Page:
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Fisher Peak (Washington) facts for kids

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Fisher Peak
Fisher Peak in North Cascades.jpg
Fisher Peak seen from the North Cascades Highway
Highest point
Elevation 8,040 ft (2,451 m)
Prominence 720 ft (220 m)
Isolation 1.02 mi (1.64 km)
Geography
Location Chelan / Skagit Counties
Washington, United States
Parent range North Cascades
Topo map USGS Mount Arriva
Climbing
First ascent 1940, Fred Beckey, Jim Crooks, Ed Kennedy
Easiest route Scrambling

Fisher Peak is a summit in the Cascade Range in the U.S. state of Washington. It is located on the borders of the Stephen Mather Wilderness and North Cascades National Park. It's situated midway between Black Peak and Easy Pass, adjacent to Repulse Peak. Precipitation runoff from Fisher Peak drains into tributaries of the Skagit River.

Climate

Fisher Peak is located in the marine west coast climate zone of western North America. Most weather fronts originate in the Pacific Ocean, and travel northeast toward the Cascade Mountains. As fronts approach the North Cascades, they are forced upward by the peaks of the Cascade Range (Orographic lift), causing them to drop their moisture in the form of rain or snowfall onto the Cascades. As a result, the west side of the North Cascades experiences high precipitation, especially during the winter months in the form of snowfall. During winter months, weather is usually cloudy, but, due to high pressure systems over the Pacific Ocean that intensify during summer months, there is often little or no cloud cover during the summer. Because of maritime influence, snow tends to be wet and heavy, resulting in high avalanche danger.

Geology

The North Cascades features some of the most rugged topography in the Cascade Range with craggy peaks, ridges, and deep glacial valleys. Geological events occurring many years ago created the diverse topography and drastic elevation changes over the Cascade Range leading to the various climate differences. These climate differences lead to vegetation variety defining the ecoregions in this area.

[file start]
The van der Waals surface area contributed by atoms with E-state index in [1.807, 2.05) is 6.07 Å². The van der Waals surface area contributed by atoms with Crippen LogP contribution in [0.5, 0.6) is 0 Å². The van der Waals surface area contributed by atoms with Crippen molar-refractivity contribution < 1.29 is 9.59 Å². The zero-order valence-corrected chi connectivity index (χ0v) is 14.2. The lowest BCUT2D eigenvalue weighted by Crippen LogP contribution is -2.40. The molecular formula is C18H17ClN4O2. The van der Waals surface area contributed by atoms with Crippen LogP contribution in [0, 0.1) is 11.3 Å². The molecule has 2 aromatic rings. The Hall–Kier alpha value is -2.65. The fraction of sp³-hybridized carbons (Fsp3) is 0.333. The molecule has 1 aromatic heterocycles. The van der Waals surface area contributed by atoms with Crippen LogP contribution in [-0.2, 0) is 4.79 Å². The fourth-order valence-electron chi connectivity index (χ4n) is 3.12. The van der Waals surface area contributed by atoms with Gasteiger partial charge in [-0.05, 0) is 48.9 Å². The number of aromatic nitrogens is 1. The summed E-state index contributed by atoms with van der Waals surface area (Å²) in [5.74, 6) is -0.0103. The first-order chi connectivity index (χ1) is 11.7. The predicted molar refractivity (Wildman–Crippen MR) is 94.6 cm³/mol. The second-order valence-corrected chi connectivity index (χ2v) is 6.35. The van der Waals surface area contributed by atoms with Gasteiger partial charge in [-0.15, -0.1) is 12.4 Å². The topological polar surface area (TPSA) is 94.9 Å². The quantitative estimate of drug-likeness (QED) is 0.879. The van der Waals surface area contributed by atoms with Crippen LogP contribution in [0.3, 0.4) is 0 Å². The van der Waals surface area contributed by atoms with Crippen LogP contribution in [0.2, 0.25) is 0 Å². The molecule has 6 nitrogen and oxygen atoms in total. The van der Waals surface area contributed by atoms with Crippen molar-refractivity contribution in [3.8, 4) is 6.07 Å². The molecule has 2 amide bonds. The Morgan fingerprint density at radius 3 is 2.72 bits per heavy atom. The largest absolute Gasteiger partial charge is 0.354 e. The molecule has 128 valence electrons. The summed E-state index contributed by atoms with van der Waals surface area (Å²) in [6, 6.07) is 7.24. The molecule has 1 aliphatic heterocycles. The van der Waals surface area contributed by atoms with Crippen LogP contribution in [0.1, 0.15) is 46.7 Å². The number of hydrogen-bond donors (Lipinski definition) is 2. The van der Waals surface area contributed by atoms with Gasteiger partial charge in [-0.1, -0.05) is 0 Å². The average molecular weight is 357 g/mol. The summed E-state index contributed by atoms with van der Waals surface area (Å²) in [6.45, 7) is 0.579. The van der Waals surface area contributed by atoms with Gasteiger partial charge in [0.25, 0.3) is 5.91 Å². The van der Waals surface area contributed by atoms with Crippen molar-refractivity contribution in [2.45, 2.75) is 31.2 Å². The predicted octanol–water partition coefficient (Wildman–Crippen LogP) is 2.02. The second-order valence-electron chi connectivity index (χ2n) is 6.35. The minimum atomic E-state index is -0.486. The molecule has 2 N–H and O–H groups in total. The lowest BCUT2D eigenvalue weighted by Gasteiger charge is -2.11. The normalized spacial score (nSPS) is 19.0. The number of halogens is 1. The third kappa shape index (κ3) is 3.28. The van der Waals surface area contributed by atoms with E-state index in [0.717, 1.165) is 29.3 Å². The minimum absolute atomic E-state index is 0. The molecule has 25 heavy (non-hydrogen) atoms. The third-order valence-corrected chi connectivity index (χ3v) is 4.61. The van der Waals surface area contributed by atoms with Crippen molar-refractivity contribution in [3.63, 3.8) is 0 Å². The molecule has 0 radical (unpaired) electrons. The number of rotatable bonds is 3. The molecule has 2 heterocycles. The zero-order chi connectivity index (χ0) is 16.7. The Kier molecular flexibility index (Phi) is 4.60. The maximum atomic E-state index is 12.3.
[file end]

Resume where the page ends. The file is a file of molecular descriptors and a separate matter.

The history of the formation of the Cascade Mountains dates back millions of years ago to the late Eocene Epoch. With the North American Plate overriding the Pacific Plate, episodes of volcanic igneous activity persisted. In addition, small fragments of the oceanic and continental lithosphere called terranes created the North Cascades about 50 million years ago.

During the Pleistocene period dating back over two million years ago, glaciation advancing and retreating repeatedly scoured the landscape leaving deposits of rock debris. The "U"-shaped cross section of the river valleys are a result of recent glaciation. Uplift and faulting in combination with glaciation have been the dominant processes which have created the tall peaks and deep valleys of the North Cascades area.

Swamp Creek drainage
Fisher Peak (center) with Black Peak (left) and Graybeard Peak (right) seen from the Pacific Crest Trail above Swamp Creek
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